And yet, even he admits to finding Shakespeare “often dauntingly complex”. In a note in the Othello programme, Hytner confesses: “I cannot be alone in finding that, almost invariably in performance, there are passages that fly straight over my head. In fact, I’m going to admit that I hardly ever go to a performance of one of Shakespeare’s plays without experiencing blind panic during the first five minutes. I sit there thinking: I’m the director of the National Theatre, and I have no idea what these people are talking about.” Can you identify with that feeling? We certainly can.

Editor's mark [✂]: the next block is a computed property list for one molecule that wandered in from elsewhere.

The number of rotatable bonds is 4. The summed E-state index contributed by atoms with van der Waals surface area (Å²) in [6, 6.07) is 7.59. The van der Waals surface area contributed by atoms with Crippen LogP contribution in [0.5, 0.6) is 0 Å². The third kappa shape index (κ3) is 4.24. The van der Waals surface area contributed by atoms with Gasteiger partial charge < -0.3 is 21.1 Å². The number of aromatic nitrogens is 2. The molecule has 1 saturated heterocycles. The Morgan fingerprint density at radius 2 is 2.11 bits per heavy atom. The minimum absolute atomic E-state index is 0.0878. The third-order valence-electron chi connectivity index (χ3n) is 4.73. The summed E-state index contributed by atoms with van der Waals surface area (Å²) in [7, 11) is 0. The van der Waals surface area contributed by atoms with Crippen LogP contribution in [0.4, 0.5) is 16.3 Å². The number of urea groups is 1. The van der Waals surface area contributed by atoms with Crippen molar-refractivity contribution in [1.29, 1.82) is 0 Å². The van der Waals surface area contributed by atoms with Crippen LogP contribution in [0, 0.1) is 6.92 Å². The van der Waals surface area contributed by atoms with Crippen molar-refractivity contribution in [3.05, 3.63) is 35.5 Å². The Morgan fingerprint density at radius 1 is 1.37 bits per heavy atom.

Hytner goes on to explain how he and his actors spend a huge amount of time in rehearsal trying to achieve “the maximum amount of clarity” when speaking Shakespeare’s words. “But for all the craft and talent of the best actors, it’s hard to deny that there are occasions when, in the theatre, most of the audience don’t understand what’s being said… This has led me to think that, to be true to Shakespeare, you sometimes have to confront the incomprehensible stuff head-on, by cutting it or even by rewriting it.”
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